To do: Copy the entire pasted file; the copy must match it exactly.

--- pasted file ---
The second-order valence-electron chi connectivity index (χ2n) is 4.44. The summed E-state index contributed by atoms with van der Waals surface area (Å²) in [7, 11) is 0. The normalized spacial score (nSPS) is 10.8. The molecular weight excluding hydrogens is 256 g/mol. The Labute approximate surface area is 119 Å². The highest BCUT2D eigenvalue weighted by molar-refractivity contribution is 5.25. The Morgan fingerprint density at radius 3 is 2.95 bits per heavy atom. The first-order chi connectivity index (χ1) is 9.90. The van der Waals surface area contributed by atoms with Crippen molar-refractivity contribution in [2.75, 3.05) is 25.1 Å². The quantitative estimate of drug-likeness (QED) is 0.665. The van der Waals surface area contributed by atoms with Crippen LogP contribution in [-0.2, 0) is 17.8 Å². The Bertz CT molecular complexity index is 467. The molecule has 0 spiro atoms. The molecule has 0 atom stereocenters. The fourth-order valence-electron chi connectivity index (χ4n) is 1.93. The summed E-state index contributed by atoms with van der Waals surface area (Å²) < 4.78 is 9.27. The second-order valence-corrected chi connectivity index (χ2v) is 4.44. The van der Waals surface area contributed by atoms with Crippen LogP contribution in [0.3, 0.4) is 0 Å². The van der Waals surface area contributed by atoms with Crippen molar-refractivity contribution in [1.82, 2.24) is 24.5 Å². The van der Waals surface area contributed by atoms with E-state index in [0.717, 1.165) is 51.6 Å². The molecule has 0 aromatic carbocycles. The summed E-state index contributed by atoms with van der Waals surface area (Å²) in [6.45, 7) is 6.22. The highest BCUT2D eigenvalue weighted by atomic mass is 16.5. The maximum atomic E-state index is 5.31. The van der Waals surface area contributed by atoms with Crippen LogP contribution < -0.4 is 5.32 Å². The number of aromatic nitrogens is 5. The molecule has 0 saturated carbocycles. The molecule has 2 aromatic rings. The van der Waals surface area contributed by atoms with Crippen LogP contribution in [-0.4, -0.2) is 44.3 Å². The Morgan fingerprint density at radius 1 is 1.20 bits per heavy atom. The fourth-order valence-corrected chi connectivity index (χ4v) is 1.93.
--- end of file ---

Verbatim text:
The second-order valence-electron chi connectivity index (χ2n) is 4.44. The summed E-state index contributed by atoms with van der Waals surface area (Å²) in [7, 11) is 0. The normalized spacial score (nSPS) is 10.8. The molecular weight excluding hydrogens is 256 g/mol. The Labute approximate surface area is 119 Å². The highest BCUT2D eigenvalue weighted by molar-refractivity contribution is 5.25. The Morgan fingerprint density at radius 3 is 2.95 bits per heavy atom. The first-order chi connectivity index (χ1) is 9.90. The van der Waals surface area contributed by atoms with Crippen molar-refractivity contribution in [2.75, 3.05) is 25.1 Å². The quantitative estimate of drug-likeness (QED) is 0.665. The van der Waals surface area contributed by atoms with Crippen LogP contribution in [-0.2, 0) is 17.8 Å². The Bertz CT molecular complexity index is 467. The molecule has 0 spiro atoms. The molecule has 0 atom stereocenters. The fourth-order valence-electron chi connectivity index (χ4n) is 1.93. The summed E-state index contributed by atoms with van der Waals surface area (Å²) < 4.78 is 9.27. The second-order valence-corrected chi connectivity index (χ2v) is 4.44. The van der Waals surface area contributed by atoms with Crippen LogP contribution in [0.3, 0.4) is 0 Å². The van der Waals surface area contributed by atoms with Crippen molar-refractivity contribution in [1.82, 2.24) is 24.5 Å². The van der Waals surface area contributed by atoms with E-state index in [0.717, 1.165) is 51.6 Å². The molecule has 0 aromatic carbocycles. The summed E-state index contributed by atoms with van der Waals surface area (Å²) in [6.45, 7) is 6.22. The highest BCUT2D eigenvalue weighted by atomic mass is 16.5. The maximum atomic E-state index is 5.31. The van der Waals surface area contributed by atoms with Crippen LogP contribution < -0.4 is 5.32 Å². The number of aromatic nitrogens is 5. The molecule has 0 saturated carbocycles. The molecule has 2 aromatic rings. The van der Waals surface area contributed by atoms with Crippen LogP contribution in [-0.4, -0.2) is 44.3 Å². The Morgan fingerprint density at radius 1 is 1.20 bits per heavy atom. The fourth-order valence-corrected chi connectivity index (χ4v) is 1.93.